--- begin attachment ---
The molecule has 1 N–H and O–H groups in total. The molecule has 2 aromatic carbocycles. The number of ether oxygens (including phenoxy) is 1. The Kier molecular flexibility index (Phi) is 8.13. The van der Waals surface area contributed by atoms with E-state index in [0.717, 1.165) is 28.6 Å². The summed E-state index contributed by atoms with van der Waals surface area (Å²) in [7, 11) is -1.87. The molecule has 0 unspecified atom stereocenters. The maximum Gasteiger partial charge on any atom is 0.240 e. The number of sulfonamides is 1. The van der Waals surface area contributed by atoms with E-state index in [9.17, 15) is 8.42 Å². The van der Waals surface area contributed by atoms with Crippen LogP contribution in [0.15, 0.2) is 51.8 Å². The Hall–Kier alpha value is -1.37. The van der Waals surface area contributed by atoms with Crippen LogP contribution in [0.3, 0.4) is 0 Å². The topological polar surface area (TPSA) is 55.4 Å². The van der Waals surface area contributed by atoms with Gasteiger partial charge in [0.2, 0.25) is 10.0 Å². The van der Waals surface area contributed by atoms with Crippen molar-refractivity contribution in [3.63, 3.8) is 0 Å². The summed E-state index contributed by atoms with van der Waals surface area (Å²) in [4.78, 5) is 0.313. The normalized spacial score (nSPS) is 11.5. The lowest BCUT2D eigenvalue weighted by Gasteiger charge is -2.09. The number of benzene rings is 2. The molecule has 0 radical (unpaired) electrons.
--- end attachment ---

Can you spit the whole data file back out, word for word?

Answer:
The molecule has 1 N–H and O–H groups in total. The molecule has 2 aromatic carbocycles. The number of ether oxygens (including phenoxy) is 1. The Kier molecular flexibility index (Phi) is 8.13. The van der Waals surface area contributed by atoms with E-state index in [0.717, 1.165) is 28.6 Å². The summed E-state index contributed by atoms with van der Waals surface area (Å²) in [7, 11) is -1.87. The molecule has 0 unspecified atom stereocenters. The maximum Gasteiger partial charge on any atom is 0.240 e. The number of sulfonamides is 1. The van der Waals surface area contributed by atoms with E-state index in [9.17, 15) is 8.42 Å². The van der Waals surface area contributed by atoms with Crippen LogP contribution in [0.15, 0.2) is 51.8 Å². The Hall–Kier alpha value is -1.37. The van der Waals surface area contributed by atoms with Crippen LogP contribution in [0.3, 0.4) is 0 Å². The topological polar surface area (TPSA) is 55.4 Å². The van der Waals surface area contributed by atoms with Gasteiger partial charge in [0.2, 0.25) is 10.0 Å². The van der Waals surface area contributed by atoms with Crippen molar-refractivity contribution in [3.63, 3.8) is 0 Å². The summed E-state index contributed by atoms with van der Waals surface area (Å²) in [4.78, 5) is 0.313. The normalized spacial score (nSPS) is 11.5. The lowest BCUT2D eigenvalue weighted by Gasteiger charge is -2.09. The number of benzene rings is 2. The molecule has 0 radical (unpaired) electrons.